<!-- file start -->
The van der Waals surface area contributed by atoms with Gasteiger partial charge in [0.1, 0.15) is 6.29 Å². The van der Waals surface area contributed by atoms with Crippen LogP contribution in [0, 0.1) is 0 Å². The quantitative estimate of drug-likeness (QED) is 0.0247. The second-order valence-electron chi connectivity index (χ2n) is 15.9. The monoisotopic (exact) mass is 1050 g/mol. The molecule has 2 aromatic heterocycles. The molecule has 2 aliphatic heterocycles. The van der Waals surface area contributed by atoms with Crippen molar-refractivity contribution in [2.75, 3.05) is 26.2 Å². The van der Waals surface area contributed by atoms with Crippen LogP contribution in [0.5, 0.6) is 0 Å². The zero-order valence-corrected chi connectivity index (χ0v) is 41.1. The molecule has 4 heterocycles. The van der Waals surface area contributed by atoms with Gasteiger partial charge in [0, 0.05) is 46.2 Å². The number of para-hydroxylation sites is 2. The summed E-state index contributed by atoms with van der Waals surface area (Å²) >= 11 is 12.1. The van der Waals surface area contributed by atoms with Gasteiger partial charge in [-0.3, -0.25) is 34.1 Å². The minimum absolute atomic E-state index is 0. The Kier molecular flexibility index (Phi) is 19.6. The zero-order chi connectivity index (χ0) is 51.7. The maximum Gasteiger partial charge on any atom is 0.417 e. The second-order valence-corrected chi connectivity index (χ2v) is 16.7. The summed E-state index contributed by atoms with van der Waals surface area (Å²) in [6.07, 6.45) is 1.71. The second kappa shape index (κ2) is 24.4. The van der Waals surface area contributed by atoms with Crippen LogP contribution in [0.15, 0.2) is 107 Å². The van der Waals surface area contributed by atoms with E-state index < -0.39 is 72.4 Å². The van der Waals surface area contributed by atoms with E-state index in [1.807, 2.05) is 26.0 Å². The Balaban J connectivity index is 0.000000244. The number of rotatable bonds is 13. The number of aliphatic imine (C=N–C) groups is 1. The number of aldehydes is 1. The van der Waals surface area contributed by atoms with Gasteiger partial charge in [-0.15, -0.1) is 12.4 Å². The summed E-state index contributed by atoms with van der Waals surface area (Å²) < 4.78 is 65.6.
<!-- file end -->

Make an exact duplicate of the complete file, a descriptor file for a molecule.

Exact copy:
The van der Waals surface area contributed by atoms with Gasteiger partial charge in [0.1, 0.15) is 6.29 Å². The van der Waals surface area contributed by atoms with Crippen LogP contribution in [0, 0.1) is 0 Å². The quantitative estimate of drug-likeness (QED) is 0.0247. The second-order valence-electron chi connectivity index (χ2n) is 15.9. The monoisotopic (exact) mass is 1050 g/mol. The molecule has 2 aromatic heterocycles. The molecule has 2 aliphatic heterocycles. The van der Waals surface area contributed by atoms with Crippen molar-refractivity contribution in [2.75, 3.05) is 26.2 Å². The van der Waals surface area contributed by atoms with Crippen LogP contribution in [0.5, 0.6) is 0 Å². The zero-order valence-corrected chi connectivity index (χ0v) is 41.1. The molecule has 4 heterocycles. The van der Waals surface area contributed by atoms with Gasteiger partial charge in [0, 0.05) is 46.2 Å². The number of para-hydroxylation sites is 2. The summed E-state index contributed by atoms with van der Waals surface area (Å²) >= 11 is 12.1. The van der Waals surface area contributed by atoms with Gasteiger partial charge in [-0.3, -0.25) is 34.1 Å². The minimum absolute atomic E-state index is 0. The Kier molecular flexibility index (Phi) is 19.6. The zero-order chi connectivity index (χ0) is 51.7. The maximum Gasteiger partial charge on any atom is 0.417 e. The second-order valence-corrected chi connectivity index (χ2v) is 16.7. The summed E-state index contributed by atoms with van der Waals surface area (Å²) in [6.07, 6.45) is 1.71. The second kappa shape index (κ2) is 24.4. The van der Waals surface area contributed by atoms with Crippen LogP contribution in [0.15, 0.2) is 107 Å². The van der Waals surface area contributed by atoms with E-state index < -0.39 is 72.4 Å². The van der Waals surface area contributed by atoms with E-state index in [1.807, 2.05) is 26.0 Å². The Balaban J connectivity index is 0.000000244. The number of rotatable bonds is 13. The number of aliphatic imine (C=N–C) groups is 1. The number of aldehydes is 1. The van der Waals surface area contributed by atoms with Gasteiger partial charge in [-0.15, -0.1) is 12.4 Å². The summed E-state index contributed by atoms with van der Waals surface area (Å²) < 4.78 is 65.6.